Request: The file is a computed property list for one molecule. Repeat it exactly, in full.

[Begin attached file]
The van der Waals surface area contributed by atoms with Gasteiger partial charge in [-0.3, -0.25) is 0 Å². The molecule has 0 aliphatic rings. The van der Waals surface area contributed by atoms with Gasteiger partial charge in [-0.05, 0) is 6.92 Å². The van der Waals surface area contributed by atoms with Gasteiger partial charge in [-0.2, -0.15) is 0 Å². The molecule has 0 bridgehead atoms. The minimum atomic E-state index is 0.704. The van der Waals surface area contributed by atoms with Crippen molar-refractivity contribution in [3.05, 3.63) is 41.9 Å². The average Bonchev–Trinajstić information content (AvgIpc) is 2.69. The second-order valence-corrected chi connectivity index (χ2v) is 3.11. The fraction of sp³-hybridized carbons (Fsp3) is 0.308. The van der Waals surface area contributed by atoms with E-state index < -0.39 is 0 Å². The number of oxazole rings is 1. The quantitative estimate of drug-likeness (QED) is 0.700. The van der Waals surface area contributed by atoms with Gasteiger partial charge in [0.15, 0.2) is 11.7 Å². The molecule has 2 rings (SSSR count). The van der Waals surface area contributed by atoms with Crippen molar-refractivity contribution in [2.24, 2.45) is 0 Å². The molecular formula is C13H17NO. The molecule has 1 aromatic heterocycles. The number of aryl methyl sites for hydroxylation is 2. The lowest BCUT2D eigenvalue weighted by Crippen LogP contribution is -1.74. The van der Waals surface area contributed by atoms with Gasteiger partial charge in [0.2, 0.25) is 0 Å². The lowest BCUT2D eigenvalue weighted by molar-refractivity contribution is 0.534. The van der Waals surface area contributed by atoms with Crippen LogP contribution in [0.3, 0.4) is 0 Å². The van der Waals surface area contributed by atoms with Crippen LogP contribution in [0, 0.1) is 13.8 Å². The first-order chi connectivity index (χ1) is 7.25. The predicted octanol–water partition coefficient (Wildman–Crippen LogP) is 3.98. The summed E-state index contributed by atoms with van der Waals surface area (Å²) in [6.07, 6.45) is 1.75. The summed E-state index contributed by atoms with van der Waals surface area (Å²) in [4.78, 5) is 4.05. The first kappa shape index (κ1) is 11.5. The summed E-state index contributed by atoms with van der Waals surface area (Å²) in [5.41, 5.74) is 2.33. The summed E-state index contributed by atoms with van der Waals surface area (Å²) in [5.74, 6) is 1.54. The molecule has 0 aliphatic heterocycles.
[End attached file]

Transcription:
The van der Waals surface area contributed by atoms with Gasteiger partial charge in [-0.3, -0.25) is 0 Å². The molecule has 0 aliphatic rings. The van der Waals surface area contributed by atoms with Gasteiger partial charge in [-0.05, 0) is 6.92 Å². The van der Waals surface area contributed by atoms with Gasteiger partial charge in [-0.2, -0.15) is 0 Å². The molecule has 0 bridgehead atoms. The minimum atomic E-state index is 0.704. The van der Waals surface area contributed by atoms with Crippen molar-refractivity contribution in [3.05, 3.63) is 41.9 Å². The average Bonchev–Trinajstić information content (AvgIpc) is 2.69. The second-order valence-corrected chi connectivity index (χ2v) is 3.11. The fraction of sp³-hybridized carbons (Fsp3) is 0.308. The van der Waals surface area contributed by atoms with E-state index < -0.39 is 0 Å². The number of oxazole rings is 1. The quantitative estimate of drug-likeness (QED) is 0.700. The van der Waals surface area contributed by atoms with Gasteiger partial charge in [0.15, 0.2) is 11.7 Å². The molecule has 2 rings (SSSR count). The van der Waals surface area contributed by atoms with Crippen molar-refractivity contribution in [2.24, 2.45) is 0 Å². The molecular formula is C13H17NO. The molecule has 1 aromatic heterocycles. The number of aryl methyl sites for hydroxylation is 2. The lowest BCUT2D eigenvalue weighted by Crippen LogP contribution is -1.74. The van der Waals surface area contributed by atoms with Gasteiger partial charge in [0.2, 0.25) is 0 Å². The lowest BCUT2D eigenvalue weighted by molar-refractivity contribution is 0.534. The van der Waals surface area contributed by atoms with Crippen LogP contribution in [0.3, 0.4) is 0 Å². The van der Waals surface area contributed by atoms with Crippen LogP contribution in [0, 0.1) is 13.8 Å². The first-order chi connectivity index (χ1) is 7.25. The predicted octanol–water partition coefficient (Wildman–Crippen LogP) is 3.98. The summed E-state index contributed by atoms with van der Waals surface area (Å²) in [6.07, 6.45) is 1.75. The summed E-state index contributed by atoms with van der Waals surface area (Å²) in [4.78, 5) is 4.05. The first kappa shape index (κ1) is 11.5. The summed E-state index contributed by atoms with van der Waals surface area (Å²) in [5.41, 5.74) is 2.33. The summed E-state index contributed by atoms with van der Waals surface area (Å²) in [5.74, 6) is 1.54. The molecule has 0 aliphatic heterocycles.